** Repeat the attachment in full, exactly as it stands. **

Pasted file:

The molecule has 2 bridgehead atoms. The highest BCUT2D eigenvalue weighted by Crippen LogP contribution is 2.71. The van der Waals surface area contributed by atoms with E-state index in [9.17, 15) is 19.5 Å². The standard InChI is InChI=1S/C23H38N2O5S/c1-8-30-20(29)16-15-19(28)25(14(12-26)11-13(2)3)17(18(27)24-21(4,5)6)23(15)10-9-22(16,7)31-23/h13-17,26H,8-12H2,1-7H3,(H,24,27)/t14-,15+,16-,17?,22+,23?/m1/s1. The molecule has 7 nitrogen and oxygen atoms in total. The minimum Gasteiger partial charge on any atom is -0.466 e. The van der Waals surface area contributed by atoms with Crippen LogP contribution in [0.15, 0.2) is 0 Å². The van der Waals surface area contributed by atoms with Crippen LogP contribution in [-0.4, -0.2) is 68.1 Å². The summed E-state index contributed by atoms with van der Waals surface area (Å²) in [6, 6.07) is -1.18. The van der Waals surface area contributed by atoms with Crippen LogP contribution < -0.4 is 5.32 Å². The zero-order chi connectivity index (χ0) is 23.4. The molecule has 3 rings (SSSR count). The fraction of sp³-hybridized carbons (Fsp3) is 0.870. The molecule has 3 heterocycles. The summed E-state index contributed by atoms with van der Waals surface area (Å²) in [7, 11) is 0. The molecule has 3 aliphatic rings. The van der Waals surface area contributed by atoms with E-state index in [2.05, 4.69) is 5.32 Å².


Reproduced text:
The molecule has 2 bridgehead atoms. The highest BCUT2D eigenvalue weighted by Crippen LogP contribution is 2.71. The van der Waals surface area contributed by atoms with E-state index in [9.17, 15) is 19.5 Å². The standard InChI is InChI=1S/C23H38N2O5S/c1-8-30-20(29)16-15-19(28)25(14(12-26)11-13(2)3)17(18(27)24-21(4,5)6)23(15)10-9-22(16,7)31-23/h13-17,26H,8-12H2,1-7H3,(H,24,27)/t14-,15+,16-,17?,22+,23?/m1/s1. The molecule has 7 nitrogen and oxygen atoms in total. The minimum Gasteiger partial charge on any atom is -0.466 e. The van der Waals surface area contributed by atoms with Crippen LogP contribution in [0.15, 0.2) is 0 Å². The van der Waals surface area contributed by atoms with Crippen LogP contribution in [-0.4, -0.2) is 68.1 Å². The summed E-state index contributed by atoms with van der Waals surface area (Å²) in [6, 6.07) is -1.18. The van der Waals surface area contributed by atoms with Crippen LogP contribution < -0.4 is 5.32 Å². The zero-order chi connectivity index (χ0) is 23.4. The molecule has 3 rings (SSSR count). The fraction of sp³-hybridized carbons (Fsp3) is 0.870. The molecule has 3 heterocycles. The summed E-state index contributed by atoms with van der Waals surface area (Å²) in [7, 11) is 0. The molecule has 3 aliphatic rings. The van der Waals surface area contributed by atoms with E-state index in [2.05, 4.69) is 5.32 Å².